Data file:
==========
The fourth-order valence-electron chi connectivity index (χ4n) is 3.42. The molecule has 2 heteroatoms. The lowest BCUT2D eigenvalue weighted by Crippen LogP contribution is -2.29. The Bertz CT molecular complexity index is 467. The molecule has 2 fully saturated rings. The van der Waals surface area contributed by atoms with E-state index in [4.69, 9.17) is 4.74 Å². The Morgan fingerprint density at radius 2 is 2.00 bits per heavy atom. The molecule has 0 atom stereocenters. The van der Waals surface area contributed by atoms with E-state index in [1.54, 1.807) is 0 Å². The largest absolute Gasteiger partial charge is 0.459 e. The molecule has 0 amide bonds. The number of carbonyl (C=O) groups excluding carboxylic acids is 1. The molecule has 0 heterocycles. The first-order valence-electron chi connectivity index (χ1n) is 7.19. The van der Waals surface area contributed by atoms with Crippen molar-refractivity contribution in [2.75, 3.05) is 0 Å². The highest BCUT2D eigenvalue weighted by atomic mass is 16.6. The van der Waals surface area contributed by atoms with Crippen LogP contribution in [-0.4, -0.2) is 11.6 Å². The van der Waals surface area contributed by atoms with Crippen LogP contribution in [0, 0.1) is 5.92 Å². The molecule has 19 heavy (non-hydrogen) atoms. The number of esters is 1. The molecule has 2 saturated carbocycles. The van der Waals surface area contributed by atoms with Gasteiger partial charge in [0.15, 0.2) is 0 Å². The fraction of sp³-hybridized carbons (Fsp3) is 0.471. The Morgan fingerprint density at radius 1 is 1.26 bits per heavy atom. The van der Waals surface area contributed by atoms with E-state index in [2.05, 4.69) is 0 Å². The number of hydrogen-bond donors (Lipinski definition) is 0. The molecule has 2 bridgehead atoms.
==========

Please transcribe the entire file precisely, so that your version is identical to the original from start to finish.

The fourth-order valence-electron chi connectivity index (χ4n) is 3.42. The molecule has 2 heteroatoms. The lowest BCUT2D eigenvalue weighted by Crippen LogP contribution is -2.29. The Bertz CT molecular complexity index is 467. The molecule has 2 fully saturated rings. The van der Waals surface area contributed by atoms with E-state index in [4.69, 9.17) is 4.74 Å². The Morgan fingerprint density at radius 2 is 2.00 bits per heavy atom. The molecule has 0 atom stereocenters. The van der Waals surface area contributed by atoms with E-state index in [1.54, 1.807) is 0 Å². The largest absolute Gasteiger partial charge is 0.459 e. The molecule has 0 amide bonds. The number of carbonyl (C=O) groups excluding carboxylic acids is 1. The molecule has 0 heterocycles. The first-order valence-electron chi connectivity index (χ1n) is 7.19. The van der Waals surface area contributed by atoms with Crippen molar-refractivity contribution in [2.75, 3.05) is 0 Å². The highest BCUT2D eigenvalue weighted by atomic mass is 16.6. The van der Waals surface area contributed by atoms with Crippen LogP contribution in [-0.4, -0.2) is 11.6 Å². The van der Waals surface area contributed by atoms with Crippen LogP contribution in [0, 0.1) is 5.92 Å². The molecule has 19 heavy (non-hydrogen) atoms. The number of esters is 1. The molecule has 2 saturated carbocycles. The van der Waals surface area contributed by atoms with Gasteiger partial charge in [0.15, 0.2) is 0 Å². The fraction of sp³-hybridized carbons (Fsp3) is 0.471. The Morgan fingerprint density at radius 1 is 1.26 bits per heavy atom. The van der Waals surface area contributed by atoms with E-state index in [2.05, 4.69) is 0 Å². The number of hydrogen-bond donors (Lipinski definition) is 0. The molecule has 2 bridgehead atoms.